Friday’s paper featured two stories – on the front pages of Sections A and C – that drew attention to two venerable events not only featured every year for decades (one you can still witness today, the another from Thursday), but also representing a big part of what makes this neighborhood a great place to live.
The images with the history of the Back Mountain Memorial Library Auction should be enough to motivate a trip to the event, which began Thursday and continues through today (Sunday). Ellena Price, all 14 months old, looked both bewildered and amazed as she and mother Courtney reached out to pet an alpaca. Mom is just radiant.
Lincoln Mitchell, 4, embodied the joy of childhood after pulling a rubber ducky out of a pond, reminding us old people of how we used to be – and, if we allow it, we can still be – delighted by the simple things, letting the joy of life overcome the burdens, at least for a while.
Games, vendors, a flea market and food including funnel cakes, pizzas, Belgian waffles and gourmet iced teas make this a great tradition from the start. But it’s also long: This is the Back Mountain Memorial Library‘s 76th annual auction. It is a strong community bond that unites generations.
The other story highlighted part of the upcoming St. Nicholas Church Summer Bazaar, which will take place Thursday through Saturday at Wilkes-Barre Church. This year’s flea market, organizers noted, is essentially “three years of stuff”, as volunteer Suzanne Mulvey put it, thanks to the COVID-19 pandemic which has prevented the event for the past two years. .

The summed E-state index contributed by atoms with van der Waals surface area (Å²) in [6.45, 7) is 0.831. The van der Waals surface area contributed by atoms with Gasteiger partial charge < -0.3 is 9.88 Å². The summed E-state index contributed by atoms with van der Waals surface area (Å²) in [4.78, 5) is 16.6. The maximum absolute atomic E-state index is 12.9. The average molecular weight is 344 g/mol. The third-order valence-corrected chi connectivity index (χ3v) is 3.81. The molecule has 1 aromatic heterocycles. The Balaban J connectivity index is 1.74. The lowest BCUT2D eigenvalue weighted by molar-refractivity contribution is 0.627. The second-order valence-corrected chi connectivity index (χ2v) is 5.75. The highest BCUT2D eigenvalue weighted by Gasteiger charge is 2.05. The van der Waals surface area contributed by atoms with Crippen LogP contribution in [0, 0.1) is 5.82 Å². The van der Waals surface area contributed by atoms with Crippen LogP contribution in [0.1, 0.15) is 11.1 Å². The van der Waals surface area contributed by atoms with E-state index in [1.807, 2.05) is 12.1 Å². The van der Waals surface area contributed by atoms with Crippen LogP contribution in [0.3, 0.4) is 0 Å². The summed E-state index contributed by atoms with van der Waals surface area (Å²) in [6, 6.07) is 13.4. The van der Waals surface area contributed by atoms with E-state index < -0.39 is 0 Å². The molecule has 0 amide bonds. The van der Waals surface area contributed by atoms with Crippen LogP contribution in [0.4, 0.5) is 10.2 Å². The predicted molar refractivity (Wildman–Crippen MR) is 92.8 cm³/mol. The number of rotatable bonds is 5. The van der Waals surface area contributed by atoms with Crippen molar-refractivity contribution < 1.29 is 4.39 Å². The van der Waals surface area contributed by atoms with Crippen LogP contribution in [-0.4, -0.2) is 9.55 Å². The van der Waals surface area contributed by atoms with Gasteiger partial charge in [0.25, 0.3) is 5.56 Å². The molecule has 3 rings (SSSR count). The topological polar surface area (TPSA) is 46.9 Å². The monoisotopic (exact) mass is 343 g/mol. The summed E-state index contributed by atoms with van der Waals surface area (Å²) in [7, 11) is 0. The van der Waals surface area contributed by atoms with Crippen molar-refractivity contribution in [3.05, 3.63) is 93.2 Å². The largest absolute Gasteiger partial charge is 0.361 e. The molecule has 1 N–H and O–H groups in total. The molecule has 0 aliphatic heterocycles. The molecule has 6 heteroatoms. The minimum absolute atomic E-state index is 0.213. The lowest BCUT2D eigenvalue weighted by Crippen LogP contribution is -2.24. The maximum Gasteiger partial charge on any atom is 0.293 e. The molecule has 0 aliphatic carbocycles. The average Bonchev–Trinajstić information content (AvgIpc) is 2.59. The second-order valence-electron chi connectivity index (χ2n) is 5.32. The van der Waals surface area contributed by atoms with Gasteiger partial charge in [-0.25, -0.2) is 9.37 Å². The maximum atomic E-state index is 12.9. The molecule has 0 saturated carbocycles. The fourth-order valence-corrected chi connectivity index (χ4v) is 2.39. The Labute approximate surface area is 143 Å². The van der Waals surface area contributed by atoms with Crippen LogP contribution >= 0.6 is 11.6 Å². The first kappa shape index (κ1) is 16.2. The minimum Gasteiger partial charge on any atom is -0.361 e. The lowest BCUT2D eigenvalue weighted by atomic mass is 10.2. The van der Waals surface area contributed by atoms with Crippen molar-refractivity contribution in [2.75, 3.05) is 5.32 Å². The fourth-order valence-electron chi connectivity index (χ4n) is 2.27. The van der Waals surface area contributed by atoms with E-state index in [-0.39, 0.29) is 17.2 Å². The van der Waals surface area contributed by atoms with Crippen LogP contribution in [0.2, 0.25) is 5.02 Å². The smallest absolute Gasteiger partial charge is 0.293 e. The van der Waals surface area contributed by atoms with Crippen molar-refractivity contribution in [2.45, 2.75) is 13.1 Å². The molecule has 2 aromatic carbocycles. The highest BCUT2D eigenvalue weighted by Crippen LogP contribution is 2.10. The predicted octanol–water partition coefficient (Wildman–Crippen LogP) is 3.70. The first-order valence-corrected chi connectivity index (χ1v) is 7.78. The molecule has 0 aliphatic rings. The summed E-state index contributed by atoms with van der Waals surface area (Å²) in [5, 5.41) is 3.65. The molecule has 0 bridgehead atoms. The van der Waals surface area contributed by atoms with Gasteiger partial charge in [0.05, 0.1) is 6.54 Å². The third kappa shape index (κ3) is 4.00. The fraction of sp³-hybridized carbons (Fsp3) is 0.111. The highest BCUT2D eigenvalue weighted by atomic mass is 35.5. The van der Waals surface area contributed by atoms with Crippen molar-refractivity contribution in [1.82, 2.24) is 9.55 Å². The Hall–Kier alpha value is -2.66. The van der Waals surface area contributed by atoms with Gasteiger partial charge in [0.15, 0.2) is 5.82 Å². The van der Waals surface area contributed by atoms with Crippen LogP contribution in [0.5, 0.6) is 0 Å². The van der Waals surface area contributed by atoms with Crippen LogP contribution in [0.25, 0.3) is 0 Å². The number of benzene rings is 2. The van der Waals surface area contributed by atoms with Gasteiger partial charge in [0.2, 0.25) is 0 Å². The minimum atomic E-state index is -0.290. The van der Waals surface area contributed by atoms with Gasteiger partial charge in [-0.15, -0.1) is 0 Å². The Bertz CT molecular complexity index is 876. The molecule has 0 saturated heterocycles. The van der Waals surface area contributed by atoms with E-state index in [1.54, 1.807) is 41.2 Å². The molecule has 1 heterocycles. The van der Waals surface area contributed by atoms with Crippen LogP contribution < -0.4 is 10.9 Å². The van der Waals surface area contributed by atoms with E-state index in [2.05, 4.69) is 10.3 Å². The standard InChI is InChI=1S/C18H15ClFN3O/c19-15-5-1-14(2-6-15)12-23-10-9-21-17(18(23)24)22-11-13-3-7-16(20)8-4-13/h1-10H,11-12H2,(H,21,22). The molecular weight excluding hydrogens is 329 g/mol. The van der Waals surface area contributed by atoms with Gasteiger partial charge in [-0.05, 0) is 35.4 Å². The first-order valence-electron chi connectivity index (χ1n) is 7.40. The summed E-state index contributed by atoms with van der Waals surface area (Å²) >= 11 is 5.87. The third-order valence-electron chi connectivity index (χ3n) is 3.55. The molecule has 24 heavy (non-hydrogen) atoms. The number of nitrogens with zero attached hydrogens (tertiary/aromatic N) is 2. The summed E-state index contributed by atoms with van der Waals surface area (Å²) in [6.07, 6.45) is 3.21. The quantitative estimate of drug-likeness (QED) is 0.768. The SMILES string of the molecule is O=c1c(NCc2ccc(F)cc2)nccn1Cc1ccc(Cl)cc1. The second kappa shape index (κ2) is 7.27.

Do not pick up clothes or shoes, these are not accepted. But almost everything you could want is generally available, probably more than in previous years. Curtains, drapes, a statuette of Pope Francis Bobblehead, crockery, poles, pots, food processors, lamps (checked to make sure they were working before going on sale), toys, figurines, bedspreads, quilts, pillows, pictures, picture frames, blackboard iron, decorations for various parties, books, DVDs, religious items, some unused items still in original packaging origin and even a 90 inch quilt frame.
Yet as big as the indoor flea market is, it’s only a tiny part of the whole bazaar, which like so many others in the area includes music, games, food , etc. It might sound quite impressive to note that this bazaar is over half a century old, but the church where it stands eclipses that longevity, having opened 135 years ago. And even that’s not all inheritance. It is the third building; the first church opened in the 1850s.
Both events illustrate how deeply the tapestry of our region has been woven, how many generations have shared traditions that are still alive today. We regularly praise our various festivals, parties, bazaars, religious picnics, ethnic dinners and other events that tell the story of our past and carry those threads into our future.
We do not distinguish between these two events in order to diminish others. Rather, we present them as reminders of how extensive the region’s offerings are, how diverse your options are from week-to-week and month-to-month, and how many people keep going. to work – even after the devastation of a pandemic and the lingering problems of inflation and supply chain gaps – to keep these treasured traditions alive.
We encourage you to take advantage of these and similar celebrations in our area – we regularly post listings of upcoming events and feature a few almost every week. But we also encourage you to participate in their realization. Reach out to those in charge, see if they need help (no spoiler alert: they do) and figure out how and when you can lend a hand.
— Head of times